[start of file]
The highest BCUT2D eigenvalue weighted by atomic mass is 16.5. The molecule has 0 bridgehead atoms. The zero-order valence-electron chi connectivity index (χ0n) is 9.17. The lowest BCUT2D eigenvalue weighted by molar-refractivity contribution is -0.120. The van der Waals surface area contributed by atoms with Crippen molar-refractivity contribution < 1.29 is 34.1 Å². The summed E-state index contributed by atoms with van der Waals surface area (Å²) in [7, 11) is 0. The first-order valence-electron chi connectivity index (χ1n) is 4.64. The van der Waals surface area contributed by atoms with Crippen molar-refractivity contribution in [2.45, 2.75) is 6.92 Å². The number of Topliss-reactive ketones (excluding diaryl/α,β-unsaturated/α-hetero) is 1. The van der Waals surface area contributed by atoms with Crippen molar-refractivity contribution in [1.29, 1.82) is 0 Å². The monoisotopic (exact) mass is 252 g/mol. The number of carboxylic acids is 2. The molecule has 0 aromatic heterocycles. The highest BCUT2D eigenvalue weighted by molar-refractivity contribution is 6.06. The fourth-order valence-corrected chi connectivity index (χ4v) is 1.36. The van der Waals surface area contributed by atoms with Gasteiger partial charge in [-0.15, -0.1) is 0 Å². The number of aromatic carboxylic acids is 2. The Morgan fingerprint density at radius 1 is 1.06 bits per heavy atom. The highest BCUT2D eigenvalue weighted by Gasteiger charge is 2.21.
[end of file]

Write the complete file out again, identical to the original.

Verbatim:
The highest BCUT2D eigenvalue weighted by atomic mass is 16.5. The molecule has 0 bridgehead atoms. The zero-order valence-electron chi connectivity index (χ0n) is 9.17. The lowest BCUT2D eigenvalue weighted by molar-refractivity contribution is -0.120. The van der Waals surface area contributed by atoms with Crippen molar-refractivity contribution < 1.29 is 34.1 Å². The summed E-state index contributed by atoms with van der Waals surface area (Å²) in [7, 11) is 0. The first-order valence-electron chi connectivity index (χ1n) is 4.64. The van der Waals surface area contributed by atoms with Crippen molar-refractivity contribution in [2.45, 2.75) is 6.92 Å². The number of Topliss-reactive ketones (excluding diaryl/α,β-unsaturated/α-hetero) is 1. The van der Waals surface area contributed by atoms with Crippen molar-refractivity contribution in [1.29, 1.82) is 0 Å². The monoisotopic (exact) mass is 252 g/mol. The number of carboxylic acids is 2. The molecule has 0 aromatic heterocycles. The highest BCUT2D eigenvalue weighted by molar-refractivity contribution is 6.06. The fourth-order valence-corrected chi connectivity index (χ4v) is 1.36. The van der Waals surface area contributed by atoms with Gasteiger partial charge in [-0.15, -0.1) is 0 Å². The number of aromatic carboxylic acids is 2. The Morgan fingerprint density at radius 1 is 1.06 bits per heavy atom. The highest BCUT2D eigenvalue weighted by Gasteiger charge is 2.21.